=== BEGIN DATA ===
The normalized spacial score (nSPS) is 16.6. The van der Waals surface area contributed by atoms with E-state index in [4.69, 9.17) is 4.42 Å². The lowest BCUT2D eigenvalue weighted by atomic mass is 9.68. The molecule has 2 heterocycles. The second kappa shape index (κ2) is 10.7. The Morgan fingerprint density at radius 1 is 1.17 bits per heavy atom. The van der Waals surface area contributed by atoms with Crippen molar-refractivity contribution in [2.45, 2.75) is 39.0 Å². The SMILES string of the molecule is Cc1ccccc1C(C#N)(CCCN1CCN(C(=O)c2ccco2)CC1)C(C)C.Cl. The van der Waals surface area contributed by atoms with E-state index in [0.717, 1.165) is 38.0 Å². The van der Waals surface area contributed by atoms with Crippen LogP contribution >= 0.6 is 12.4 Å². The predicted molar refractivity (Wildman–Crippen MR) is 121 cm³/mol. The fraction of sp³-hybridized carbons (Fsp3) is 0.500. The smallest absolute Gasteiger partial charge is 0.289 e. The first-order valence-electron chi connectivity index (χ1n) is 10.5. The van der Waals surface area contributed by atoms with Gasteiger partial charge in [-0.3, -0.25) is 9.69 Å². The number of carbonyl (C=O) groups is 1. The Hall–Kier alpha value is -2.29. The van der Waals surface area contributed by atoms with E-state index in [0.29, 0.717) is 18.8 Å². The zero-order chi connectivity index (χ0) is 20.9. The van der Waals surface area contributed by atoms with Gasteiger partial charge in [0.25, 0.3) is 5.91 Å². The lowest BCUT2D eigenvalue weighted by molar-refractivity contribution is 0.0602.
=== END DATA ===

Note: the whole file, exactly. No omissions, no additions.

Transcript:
The normalized spacial score (nSPS) is 16.6. The van der Waals surface area contributed by atoms with E-state index in [4.69, 9.17) is 4.42 Å². The lowest BCUT2D eigenvalue weighted by atomic mass is 9.68. The molecule has 2 heterocycles. The second kappa shape index (κ2) is 10.7. The Morgan fingerprint density at radius 1 is 1.17 bits per heavy atom. The van der Waals surface area contributed by atoms with Crippen molar-refractivity contribution in [2.45, 2.75) is 39.0 Å². The SMILES string of the molecule is Cc1ccccc1C(C#N)(CCCN1CCN(C(=O)c2ccco2)CC1)C(C)C.Cl. The van der Waals surface area contributed by atoms with E-state index in [0.717, 1.165) is 38.0 Å². The van der Waals surface area contributed by atoms with Crippen LogP contribution >= 0.6 is 12.4 Å². The predicted molar refractivity (Wildman–Crippen MR) is 121 cm³/mol. The fraction of sp³-hybridized carbons (Fsp3) is 0.500. The smallest absolute Gasteiger partial charge is 0.289 e. The first-order valence-electron chi connectivity index (χ1n) is 10.5. The van der Waals surface area contributed by atoms with Gasteiger partial charge in [-0.3, -0.25) is 9.69 Å². The number of carbonyl (C=O) groups is 1. The Hall–Kier alpha value is -2.29. The van der Waals surface area contributed by atoms with E-state index in [0.29, 0.717) is 18.8 Å². The zero-order chi connectivity index (χ0) is 20.9. The van der Waals surface area contributed by atoms with Gasteiger partial charge in [0.25, 0.3) is 5.91 Å². The lowest BCUT2D eigenvalue weighted by molar-refractivity contribution is 0.0602.